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Old 08-07-2013, 10:09 PM
 
Location: Brentwood, Tennessee
39,326 posts, read 37,940,573 times
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Originally Posted by Exhibit_B View Post
. i rarely see my boss though as i work from home mostly or i'm in meetings at client sites or traveling. because of the nature of DC, there's lots of activity after hours at the bars and happy hours. it would mostly be a suit and tie when at client sites doing IT consulting work.
Well, this makes sense. If you are off site and meeting with clients, you certainly should wear a suit.

I thought you were in an office.
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Old 08-07-2013, 11:01 PM
 
Location: Austin, TX
1,352 posts, read 1,216,638 times
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Yeah, suit and tie seems like appropriate wear when meeting with clients offsite. I don't see any harm in that. You want to give the clients a good first impression. Go for it, OP.

(The rest of this post doesn't seem to apply to you, OP, but I'll mention it anyway...)

If you were in an office OTOH where the dress code is one or two steps below suit/tie and I was a supervisor, I would frown on you wearing a suit and tie (while everyone else was dressing more business casual) in the office and may talk to you about it during your performance review. I wouldn't want other colleagues to feel "shown up" and would prefer you dress down a bit. Looking professional and well put-together is great and all, but overdoing it may not sit well with others on the team and they may quietly feel resentful and suspect that you're overly brown-nosing in a lame attempt to "impress" your boss or the executives.

Generally speaking, in business and social/informal situations it is unwise to overdress and come across as a try-hard. One step above the norm is no big deal. However, many people are wary of those who dress too far beyond the expected norm, and some may even outright dislike such people. They may suspect you're trying to sell something, or they may feel you're being a bit condescending (which may rub some of them the wrong way), or they may feel that you like attention a bit too much. This is one area where it's a good idea to be somewhat conformist by dressing occasion-appropriate.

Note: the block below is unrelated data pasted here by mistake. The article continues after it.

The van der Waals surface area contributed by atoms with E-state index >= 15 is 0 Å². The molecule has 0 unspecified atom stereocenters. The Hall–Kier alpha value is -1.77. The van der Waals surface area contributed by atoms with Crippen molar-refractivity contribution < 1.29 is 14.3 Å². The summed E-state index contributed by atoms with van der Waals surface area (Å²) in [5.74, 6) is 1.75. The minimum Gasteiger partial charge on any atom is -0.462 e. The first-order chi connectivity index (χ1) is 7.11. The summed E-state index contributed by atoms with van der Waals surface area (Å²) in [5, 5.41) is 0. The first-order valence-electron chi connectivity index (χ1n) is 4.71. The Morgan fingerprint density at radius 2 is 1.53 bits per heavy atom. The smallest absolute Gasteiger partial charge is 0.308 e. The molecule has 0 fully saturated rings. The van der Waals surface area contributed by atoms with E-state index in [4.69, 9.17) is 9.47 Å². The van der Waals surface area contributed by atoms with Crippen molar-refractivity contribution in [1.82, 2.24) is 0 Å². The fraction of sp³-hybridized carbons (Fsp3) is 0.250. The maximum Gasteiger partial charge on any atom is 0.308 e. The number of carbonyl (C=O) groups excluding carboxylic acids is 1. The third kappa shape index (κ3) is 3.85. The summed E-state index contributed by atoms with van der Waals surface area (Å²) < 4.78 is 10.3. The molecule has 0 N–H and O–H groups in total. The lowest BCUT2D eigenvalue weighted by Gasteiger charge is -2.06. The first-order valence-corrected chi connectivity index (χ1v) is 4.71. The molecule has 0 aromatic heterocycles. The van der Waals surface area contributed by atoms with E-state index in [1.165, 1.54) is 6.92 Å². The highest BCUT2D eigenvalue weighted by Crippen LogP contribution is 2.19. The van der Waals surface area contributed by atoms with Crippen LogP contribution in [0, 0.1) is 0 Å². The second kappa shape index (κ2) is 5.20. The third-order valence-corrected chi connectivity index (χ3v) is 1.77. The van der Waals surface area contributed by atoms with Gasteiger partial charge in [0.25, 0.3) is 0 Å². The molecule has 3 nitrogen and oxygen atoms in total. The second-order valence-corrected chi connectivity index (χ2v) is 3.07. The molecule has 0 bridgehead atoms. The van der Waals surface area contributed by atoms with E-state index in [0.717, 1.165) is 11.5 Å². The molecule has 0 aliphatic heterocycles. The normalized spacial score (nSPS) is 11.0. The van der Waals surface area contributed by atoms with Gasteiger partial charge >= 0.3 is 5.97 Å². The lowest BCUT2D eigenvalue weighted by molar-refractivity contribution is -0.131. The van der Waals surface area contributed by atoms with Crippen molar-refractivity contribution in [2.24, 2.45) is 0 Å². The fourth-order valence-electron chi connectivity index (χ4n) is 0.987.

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Old 08-08-2013, 12:34 AM
 
Location: The Old Dominion
774 posts, read 1,362,956 times
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Business suits are regular attire in Washington and New York.

However, IT is often an exception to the rule.

I wouldn't stray too far from what your peers are wearing.
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Old 08-08-2013, 01:05 AM
 
97 posts, read 224,415 times
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ZZ top said it best. There is something about a sharp dressed man.
(for those under 45, ZZ top was a very popular rock band in the seventies and eighties)
Gentlemen, now you really do take notice of us in a positive way when we wear nicer clothes in the workplace.
I'm not talking trashy low rent, skank attire, just nicer, more expensive tailored business suits that are both conservative and feminine. Dresses and suits that would look right at home on a CEO or a member of the board of directors.
There is no harm in dressing like the L'Oreal ad tagline goes, ..."Because You Are Worth It".
I bet you stay in shape and care about your health and physical appearance.
Certainly, you do because you want to remain healthy for your wife & kids. Your wife likes it too. Those of you that are not yet hitched, do so because your prospects of finding an attractive, smart spouse increase exponentially if you yourself are in better than average shape.
If you care about maximizing earning and career potential, given that every other performance criteria is equal, then the person that sports a memorable dashing, flawless, "sharp-dressed man" look is certainly going to make the most memorable impression with both male and female superiors.
That person will earn more faster than those who dress average.
Looks matter. It is simply human nature. Every magazine & tv ad shows this. Even a four year old child has learned this by that age.

Some folks, men in particular, are challenged when they must pick wardrobe staples that go together. You can tell by some clueless guys that wear colors that don't match well or go monocromatic and it makes them look like a "hitman" or a $12 an hour Radio Shack store employee. They don't know how to get jackets and trousers to fit them. They barely know how to tie a tie and get the tie to hand at the proper length. Trousers that have the pants leg too long looks extremely 'bush-league' and plain sad as if nobody taught them to dress properly. Guys choose khaki because it is one color trouser which is a staple of business casual. Khaki never looks upscale or dressy but it is one color which looks respectable in a cheaper quality cloth and cut of trouser.